• Talk about your losses with others and let others talk about their losses with you. If you have trouble talking about your losses with others, then share them with the tundra or with the animals. For example, Sunnyboy told the group how talking with the eagles had helped her when she was sick.

• Pray or meditate for help with your losses. According to Inupiaq and Yupik beliefs, mental health, physical health, and spiritual health are all connected. When you meditate, concentrate your thoughts on what you consider a "safe place."

• Forgive those who may have been responsible for your losses. That person may be yourself. Forgiveness is healing.

• Try to heal from your losses as a community, such as in a ceremony like the one described above. "For too long our people have taken this journey to recovery alone," Sunnyboy declared.

The sessions were attended not just by Barrow residents who had experienced losses, but also by some mental health workers in Barrow. One was Michael Danner, who runs a home in Barrow for youngsters who have been separated from their parents by court order or for other reasons. The sessions helped him better understand the emotions that people feel when they grieve over losses, Danner told Psychiatric News—in other words, the types of emotions that youngsters in his home often feel.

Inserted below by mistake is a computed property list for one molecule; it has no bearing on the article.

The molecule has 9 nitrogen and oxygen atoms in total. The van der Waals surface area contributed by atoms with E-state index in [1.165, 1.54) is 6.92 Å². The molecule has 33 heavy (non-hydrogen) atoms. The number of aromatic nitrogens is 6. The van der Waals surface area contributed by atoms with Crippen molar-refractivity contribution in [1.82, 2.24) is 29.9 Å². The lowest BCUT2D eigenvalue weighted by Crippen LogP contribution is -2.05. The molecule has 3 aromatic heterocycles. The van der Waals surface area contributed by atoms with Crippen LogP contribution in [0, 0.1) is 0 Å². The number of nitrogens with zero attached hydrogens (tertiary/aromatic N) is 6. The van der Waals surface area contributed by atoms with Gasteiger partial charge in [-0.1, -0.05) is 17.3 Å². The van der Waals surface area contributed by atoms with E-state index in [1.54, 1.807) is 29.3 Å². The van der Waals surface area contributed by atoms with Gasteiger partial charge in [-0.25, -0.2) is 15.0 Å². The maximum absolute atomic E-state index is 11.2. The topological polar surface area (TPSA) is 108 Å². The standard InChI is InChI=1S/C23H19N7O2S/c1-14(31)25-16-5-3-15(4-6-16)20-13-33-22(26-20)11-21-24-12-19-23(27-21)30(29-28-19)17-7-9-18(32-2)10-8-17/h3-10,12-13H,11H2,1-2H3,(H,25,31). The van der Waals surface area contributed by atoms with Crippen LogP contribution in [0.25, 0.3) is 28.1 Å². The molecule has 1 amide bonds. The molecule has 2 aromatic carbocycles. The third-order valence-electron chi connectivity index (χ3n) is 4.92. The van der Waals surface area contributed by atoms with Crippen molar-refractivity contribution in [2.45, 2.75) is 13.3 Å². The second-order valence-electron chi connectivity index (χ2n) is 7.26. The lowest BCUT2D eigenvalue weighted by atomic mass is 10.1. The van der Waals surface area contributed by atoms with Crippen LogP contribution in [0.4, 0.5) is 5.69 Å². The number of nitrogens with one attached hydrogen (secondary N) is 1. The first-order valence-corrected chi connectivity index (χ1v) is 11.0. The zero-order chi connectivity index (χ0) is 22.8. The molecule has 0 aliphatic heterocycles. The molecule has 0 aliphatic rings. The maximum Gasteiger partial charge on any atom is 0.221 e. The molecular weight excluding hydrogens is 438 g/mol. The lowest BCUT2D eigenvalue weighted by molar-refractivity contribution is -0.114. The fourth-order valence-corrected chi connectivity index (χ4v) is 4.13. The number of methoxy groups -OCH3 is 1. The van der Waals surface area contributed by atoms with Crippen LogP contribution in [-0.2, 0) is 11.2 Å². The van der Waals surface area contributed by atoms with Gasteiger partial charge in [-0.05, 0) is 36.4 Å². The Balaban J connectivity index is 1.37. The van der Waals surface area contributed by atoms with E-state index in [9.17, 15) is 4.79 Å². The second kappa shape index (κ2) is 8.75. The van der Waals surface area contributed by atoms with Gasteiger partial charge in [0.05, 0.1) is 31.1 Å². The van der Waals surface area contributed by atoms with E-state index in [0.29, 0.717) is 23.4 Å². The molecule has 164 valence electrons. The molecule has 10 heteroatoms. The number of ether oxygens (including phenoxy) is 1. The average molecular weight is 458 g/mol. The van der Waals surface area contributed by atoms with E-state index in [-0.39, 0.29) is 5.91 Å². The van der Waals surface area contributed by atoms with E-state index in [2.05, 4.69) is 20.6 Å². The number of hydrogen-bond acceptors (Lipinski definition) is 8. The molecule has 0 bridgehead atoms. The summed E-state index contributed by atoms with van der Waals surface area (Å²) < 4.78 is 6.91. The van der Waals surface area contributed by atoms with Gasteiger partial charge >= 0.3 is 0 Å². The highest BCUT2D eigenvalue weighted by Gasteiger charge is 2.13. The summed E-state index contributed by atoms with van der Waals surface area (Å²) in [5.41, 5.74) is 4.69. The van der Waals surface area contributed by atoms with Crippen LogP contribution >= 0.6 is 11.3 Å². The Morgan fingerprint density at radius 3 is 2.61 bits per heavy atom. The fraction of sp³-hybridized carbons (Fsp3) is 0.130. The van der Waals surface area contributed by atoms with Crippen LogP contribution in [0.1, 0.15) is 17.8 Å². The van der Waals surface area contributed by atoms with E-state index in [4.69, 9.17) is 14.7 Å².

As part of the NAMI Alaska project, Reimer and Sunnyboy have also helped people in some other towns and villages deal with mental health issues. ▪

Anchor for JumpAnchor for Jump

Augusta Reimer, an Inupiaq woman from Anchorage, heads up the NAMI project to help Alaska Natives deal with mental health issues.

The day was atypical, however, in that some 20 people met in the Hopson Middle School, on the corner of A and C avenues in Barrow, to engage in a group-grieving ceremony. It had been organized by Augusta Reimer, an Anchorage Inupiaq (Eskimo) woman who leads up a project for NAMI-Alaska (the Alaska chapter of the National Alliance for the Mentally Ill) called the Mental Health Consumer/Family Leadership Development and Training Project. The project in turn is funded by the Substance Abuse and Mental Health Services Administration. The ceremony was conducted by Liz Sunnyboy, a Yupik (Eskimo) woman and community holistic program coordinator at Yukon-Kuskokwim Health Corporation in Bethel, Alaska.
Anchor for JumpAnchor for Jump

Liz Sunnyboy, a Yupik woman from Bethel, assists Reimer in her NAMI project efforts.

Once the people arrived in the middle-school auditorium, they formed a semicircle at Reimer’s and Sunnyboy’s prompting. A box of Kleenex was placed on the floor in front of the semicircle. Meanwhile, a toddler whom one of the women had brought along darted here and there, charming people with his curiosity and friendliness. Then the grieving ceremony began.